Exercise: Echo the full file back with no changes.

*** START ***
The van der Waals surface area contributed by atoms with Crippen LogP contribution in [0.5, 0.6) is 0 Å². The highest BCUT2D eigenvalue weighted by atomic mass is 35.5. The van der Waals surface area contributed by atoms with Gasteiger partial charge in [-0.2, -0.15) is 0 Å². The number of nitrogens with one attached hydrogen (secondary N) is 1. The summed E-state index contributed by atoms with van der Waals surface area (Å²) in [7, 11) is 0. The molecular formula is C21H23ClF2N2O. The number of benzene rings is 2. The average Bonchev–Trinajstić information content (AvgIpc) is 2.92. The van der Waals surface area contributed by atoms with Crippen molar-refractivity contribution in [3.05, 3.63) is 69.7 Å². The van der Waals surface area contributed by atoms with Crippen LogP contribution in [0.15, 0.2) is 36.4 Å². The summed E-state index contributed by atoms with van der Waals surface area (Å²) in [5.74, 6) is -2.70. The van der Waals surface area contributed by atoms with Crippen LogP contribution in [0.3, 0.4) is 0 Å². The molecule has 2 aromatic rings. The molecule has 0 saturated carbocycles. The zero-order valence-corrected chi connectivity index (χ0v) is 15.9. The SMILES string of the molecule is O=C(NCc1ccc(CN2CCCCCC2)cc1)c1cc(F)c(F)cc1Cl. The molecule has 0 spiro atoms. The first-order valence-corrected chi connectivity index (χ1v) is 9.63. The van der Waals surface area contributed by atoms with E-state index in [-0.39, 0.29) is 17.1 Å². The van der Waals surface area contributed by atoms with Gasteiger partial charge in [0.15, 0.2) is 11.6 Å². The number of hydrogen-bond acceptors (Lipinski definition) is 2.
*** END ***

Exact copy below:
The van der Waals surface area contributed by atoms with Crippen LogP contribution in [0.5, 0.6) is 0 Å². The highest BCUT2D eigenvalue weighted by atomic mass is 35.5. The van der Waals surface area contributed by atoms with Gasteiger partial charge in [-0.2, -0.15) is 0 Å². The number of nitrogens with one attached hydrogen (secondary N) is 1. The summed E-state index contributed by atoms with van der Waals surface area (Å²) in [7, 11) is 0. The molecular formula is C21H23ClF2N2O. The number of benzene rings is 2. The average Bonchev–Trinajstić information content (AvgIpc) is 2.92. The van der Waals surface area contributed by atoms with Crippen molar-refractivity contribution in [3.05, 3.63) is 69.7 Å². The van der Waals surface area contributed by atoms with Crippen LogP contribution in [0.15, 0.2) is 36.4 Å². The summed E-state index contributed by atoms with van der Waals surface area (Å²) in [5.74, 6) is -2.70. The van der Waals surface area contributed by atoms with Crippen LogP contribution in [0.3, 0.4) is 0 Å². The molecule has 2 aromatic rings. The molecule has 0 saturated carbocycles. The zero-order valence-corrected chi connectivity index (χ0v) is 15.9. The SMILES string of the molecule is O=C(NCc1ccc(CN2CCCCCC2)cc1)c1cc(F)c(F)cc1Cl. The molecule has 0 spiro atoms. The first-order valence-corrected chi connectivity index (χ1v) is 9.63. The van der Waals surface area contributed by atoms with E-state index in [-0.39, 0.29) is 17.1 Å². The van der Waals surface area contributed by atoms with Gasteiger partial charge in [0.15, 0.2) is 11.6 Å². The number of hydrogen-bond acceptors (Lipinski definition) is 2.